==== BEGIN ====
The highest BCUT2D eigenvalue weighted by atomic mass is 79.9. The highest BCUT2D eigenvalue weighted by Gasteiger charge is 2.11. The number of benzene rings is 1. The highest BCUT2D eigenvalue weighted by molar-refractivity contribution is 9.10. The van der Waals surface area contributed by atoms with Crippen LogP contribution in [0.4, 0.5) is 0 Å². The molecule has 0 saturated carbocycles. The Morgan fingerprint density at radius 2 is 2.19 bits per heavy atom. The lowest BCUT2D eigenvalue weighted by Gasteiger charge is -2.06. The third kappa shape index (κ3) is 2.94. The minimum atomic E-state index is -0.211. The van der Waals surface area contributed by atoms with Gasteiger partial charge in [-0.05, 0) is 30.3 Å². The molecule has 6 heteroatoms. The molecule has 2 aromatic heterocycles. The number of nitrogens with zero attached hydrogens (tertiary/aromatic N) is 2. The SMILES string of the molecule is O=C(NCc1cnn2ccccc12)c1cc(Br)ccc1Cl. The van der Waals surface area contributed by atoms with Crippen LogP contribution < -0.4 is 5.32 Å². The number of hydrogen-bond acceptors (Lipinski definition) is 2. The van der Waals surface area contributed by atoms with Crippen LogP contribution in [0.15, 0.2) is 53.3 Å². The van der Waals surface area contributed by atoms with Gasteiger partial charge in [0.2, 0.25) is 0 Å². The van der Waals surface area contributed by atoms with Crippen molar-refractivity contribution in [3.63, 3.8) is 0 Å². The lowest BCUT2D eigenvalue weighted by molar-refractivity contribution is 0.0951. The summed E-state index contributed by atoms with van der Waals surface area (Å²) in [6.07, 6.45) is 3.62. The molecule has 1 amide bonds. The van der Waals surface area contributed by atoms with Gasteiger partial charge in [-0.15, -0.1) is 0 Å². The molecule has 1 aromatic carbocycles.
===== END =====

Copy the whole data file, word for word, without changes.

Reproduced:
The highest BCUT2D eigenvalue weighted by atomic mass is 79.9. The highest BCUT2D eigenvalue weighted by Gasteiger charge is 2.11. The number of benzene rings is 1. The highest BCUT2D eigenvalue weighted by molar-refractivity contribution is 9.10. The van der Waals surface area contributed by atoms with Crippen LogP contribution in [0.4, 0.5) is 0 Å². The molecule has 0 saturated carbocycles. The Morgan fingerprint density at radius 2 is 2.19 bits per heavy atom. The lowest BCUT2D eigenvalue weighted by Gasteiger charge is -2.06. The third kappa shape index (κ3) is 2.94. The minimum atomic E-state index is -0.211. The van der Waals surface area contributed by atoms with Gasteiger partial charge in [-0.05, 0) is 30.3 Å². The molecule has 6 heteroatoms. The molecule has 2 aromatic heterocycles. The number of nitrogens with zero attached hydrogens (tertiary/aromatic N) is 2. The SMILES string of the molecule is O=C(NCc1cnn2ccccc12)c1cc(Br)ccc1Cl. The van der Waals surface area contributed by atoms with Crippen LogP contribution < -0.4 is 5.32 Å². The number of hydrogen-bond acceptors (Lipinski definition) is 2. The van der Waals surface area contributed by atoms with Crippen LogP contribution in [0.15, 0.2) is 53.3 Å². The van der Waals surface area contributed by atoms with Gasteiger partial charge in [0.2, 0.25) is 0 Å². The van der Waals surface area contributed by atoms with Crippen molar-refractivity contribution in [3.63, 3.8) is 0 Å². The lowest BCUT2D eigenvalue weighted by molar-refractivity contribution is 0.0951. The summed E-state index contributed by atoms with van der Waals surface area (Å²) in [6.07, 6.45) is 3.62. The molecule has 1 amide bonds. The van der Waals surface area contributed by atoms with Gasteiger partial charge in [-0.15, -0.1) is 0 Å². The molecule has 1 aromatic carbocycles.